Formal marshalling schemes are regularly offered by Inns of Courts, so they are worth using as your first point of contact. Alternatively, you can contact your local County or Crown court to see if there are any marshalling vacancies available.
Virtual Work Experience
It is now possible to get legal virtual work experience. This type of legal work experience has rocketed in popularity throughout the pandemic, and it appears to be here to stay.
Such programmes give you the chance to complete real-life tasks and gain experience without geographical restrictions that would otherwise put you at a disadvantage. Due to the remote nature of these arrangements, it is much less competitive attaining virtual work experience – some programmes have no restrictions or entry requirements whatsoever.
Relevant Legal Jobs
Finding Junior Paralegal or Legal Secretary Jobs are both options worth considering. In both these roles, you would assist lawyers and partners with their workload. As such, these opportunities provide valuable work experience.
A Legal Secretary generally deals with the administrative side of things, while a Paralegal has more direct exposure to legal matters. Depending on the employer, the duties of a Legal Secretary and a Paralegal may fuse or overlap. If you’re unsure about which position best suits you, check out our Paralegal Job Description and Legal Secretary Job Description career guides for further information.
People are concerned about needing experience for these roles, but that is not a necessity. You can easily learn how to become a Paralegal with no experience and gain valuable experience.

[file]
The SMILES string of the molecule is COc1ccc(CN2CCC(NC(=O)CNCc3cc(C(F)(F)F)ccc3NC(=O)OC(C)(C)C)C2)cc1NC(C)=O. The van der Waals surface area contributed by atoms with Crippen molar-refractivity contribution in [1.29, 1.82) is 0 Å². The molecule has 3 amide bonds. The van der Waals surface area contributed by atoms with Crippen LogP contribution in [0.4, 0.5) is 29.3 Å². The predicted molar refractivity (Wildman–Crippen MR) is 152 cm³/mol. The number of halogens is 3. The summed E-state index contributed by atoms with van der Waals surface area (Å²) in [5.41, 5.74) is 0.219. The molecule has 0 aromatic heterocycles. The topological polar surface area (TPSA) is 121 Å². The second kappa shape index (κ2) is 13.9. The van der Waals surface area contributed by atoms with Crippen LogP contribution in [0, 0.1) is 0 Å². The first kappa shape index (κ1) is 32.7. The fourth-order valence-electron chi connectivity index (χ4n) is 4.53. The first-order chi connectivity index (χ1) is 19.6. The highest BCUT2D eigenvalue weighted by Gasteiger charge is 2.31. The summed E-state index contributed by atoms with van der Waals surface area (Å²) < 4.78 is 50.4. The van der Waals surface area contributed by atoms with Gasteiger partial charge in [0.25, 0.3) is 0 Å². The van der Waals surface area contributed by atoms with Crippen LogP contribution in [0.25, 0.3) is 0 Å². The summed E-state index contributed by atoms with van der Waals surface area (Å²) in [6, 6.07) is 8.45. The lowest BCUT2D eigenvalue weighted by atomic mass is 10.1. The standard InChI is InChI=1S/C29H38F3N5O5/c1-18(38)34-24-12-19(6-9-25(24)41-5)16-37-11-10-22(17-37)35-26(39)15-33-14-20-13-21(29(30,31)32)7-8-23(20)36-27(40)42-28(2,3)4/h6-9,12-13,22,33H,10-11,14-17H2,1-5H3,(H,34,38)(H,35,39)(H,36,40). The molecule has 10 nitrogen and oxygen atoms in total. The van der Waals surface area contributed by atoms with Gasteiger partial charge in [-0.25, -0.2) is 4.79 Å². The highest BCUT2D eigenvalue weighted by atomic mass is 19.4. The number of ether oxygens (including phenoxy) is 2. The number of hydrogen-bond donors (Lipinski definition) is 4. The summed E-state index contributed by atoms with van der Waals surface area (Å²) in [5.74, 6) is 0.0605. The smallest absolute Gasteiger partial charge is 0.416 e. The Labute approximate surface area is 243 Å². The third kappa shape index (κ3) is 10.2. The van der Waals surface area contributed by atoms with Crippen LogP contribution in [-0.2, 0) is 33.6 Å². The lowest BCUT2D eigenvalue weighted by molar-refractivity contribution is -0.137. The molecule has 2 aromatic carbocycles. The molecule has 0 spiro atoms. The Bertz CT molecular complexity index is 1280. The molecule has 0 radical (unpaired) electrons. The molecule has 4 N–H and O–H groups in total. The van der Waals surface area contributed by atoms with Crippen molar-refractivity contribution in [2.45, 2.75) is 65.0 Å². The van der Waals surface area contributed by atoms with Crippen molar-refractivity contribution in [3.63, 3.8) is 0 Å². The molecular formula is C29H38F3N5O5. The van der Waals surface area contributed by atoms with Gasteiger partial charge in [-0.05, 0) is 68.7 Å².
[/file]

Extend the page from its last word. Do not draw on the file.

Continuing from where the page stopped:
You might also consider temping, which is an ideal way to get a feel for a particular firm or company. In general, though, these roles are less well paid. If you’re looking for legal work experience through temping, start with a legal staffing agency.
Volunteering in the legal sector allows you to develop your practical legal skills whilst performing a service that benefits the community. While getting paid work experience is nice, voluntary law work experience is highly valuable and more readily available.
Pro bono legal work experience is also a sensible choice since pro bono work is a common occurrence in the legal world. You can get this kind of work experience through charities, non-profit organisations, as well as Legal Aid offices and associations.
In some cases, law firms and other institutions offer internship programmes. As with voluntary work, they are usually unpaid. You will, however, get valuable experience on the job. The best way to find in house legal work experience through an internship is by contacting your law school or career service, or by researching opportunities online.